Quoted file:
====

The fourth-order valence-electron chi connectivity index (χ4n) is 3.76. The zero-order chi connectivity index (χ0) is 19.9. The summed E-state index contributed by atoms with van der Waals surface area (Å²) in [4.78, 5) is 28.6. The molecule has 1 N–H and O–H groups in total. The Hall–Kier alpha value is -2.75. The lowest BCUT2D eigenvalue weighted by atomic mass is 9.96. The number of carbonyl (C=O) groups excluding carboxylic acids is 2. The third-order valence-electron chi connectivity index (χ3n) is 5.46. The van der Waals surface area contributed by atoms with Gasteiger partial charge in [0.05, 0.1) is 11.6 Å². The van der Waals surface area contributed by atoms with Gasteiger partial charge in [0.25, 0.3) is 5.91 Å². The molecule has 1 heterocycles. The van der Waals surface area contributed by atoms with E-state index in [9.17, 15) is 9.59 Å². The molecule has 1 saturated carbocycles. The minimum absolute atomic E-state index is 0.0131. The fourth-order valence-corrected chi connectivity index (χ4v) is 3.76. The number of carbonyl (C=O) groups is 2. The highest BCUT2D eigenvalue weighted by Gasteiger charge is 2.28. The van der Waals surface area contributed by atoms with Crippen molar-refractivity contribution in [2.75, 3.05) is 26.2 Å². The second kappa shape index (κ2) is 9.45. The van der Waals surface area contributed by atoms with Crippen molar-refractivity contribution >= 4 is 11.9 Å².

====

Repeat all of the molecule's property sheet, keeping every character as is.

The fourth-order valence-electron chi connectivity index (χ4n) is 3.76. The zero-order chi connectivity index (χ0) is 19.9. The summed E-state index contributed by atoms with van der Waals surface area (Å²) in [4.78, 5) is 28.6. The molecule has 1 N–H and O–H groups in total. The Hall–Kier alpha value is -2.75. The lowest BCUT2D eigenvalue weighted by atomic mass is 9.96. The number of carbonyl (C=O) groups excluding carboxylic acids is 2. The third-order valence-electron chi connectivity index (χ3n) is 5.46. The van der Waals surface area contributed by atoms with Gasteiger partial charge in [0.05, 0.1) is 11.6 Å². The van der Waals surface area contributed by atoms with Gasteiger partial charge in [0.25, 0.3) is 5.91 Å². The molecule has 1 heterocycles. The van der Waals surface area contributed by atoms with E-state index in [9.17, 15) is 9.59 Å². The molecule has 1 saturated carbocycles. The minimum absolute atomic E-state index is 0.0131. The fourth-order valence-corrected chi connectivity index (χ4v) is 3.76. The number of carbonyl (C=O) groups is 2. The highest BCUT2D eigenvalue weighted by Gasteiger charge is 2.28. The van der Waals surface area contributed by atoms with Crippen molar-refractivity contribution in [2.75, 3.05) is 26.2 Å². The second kappa shape index (κ2) is 9.45. The van der Waals surface area contributed by atoms with Crippen molar-refractivity contribution >= 4 is 11.9 Å².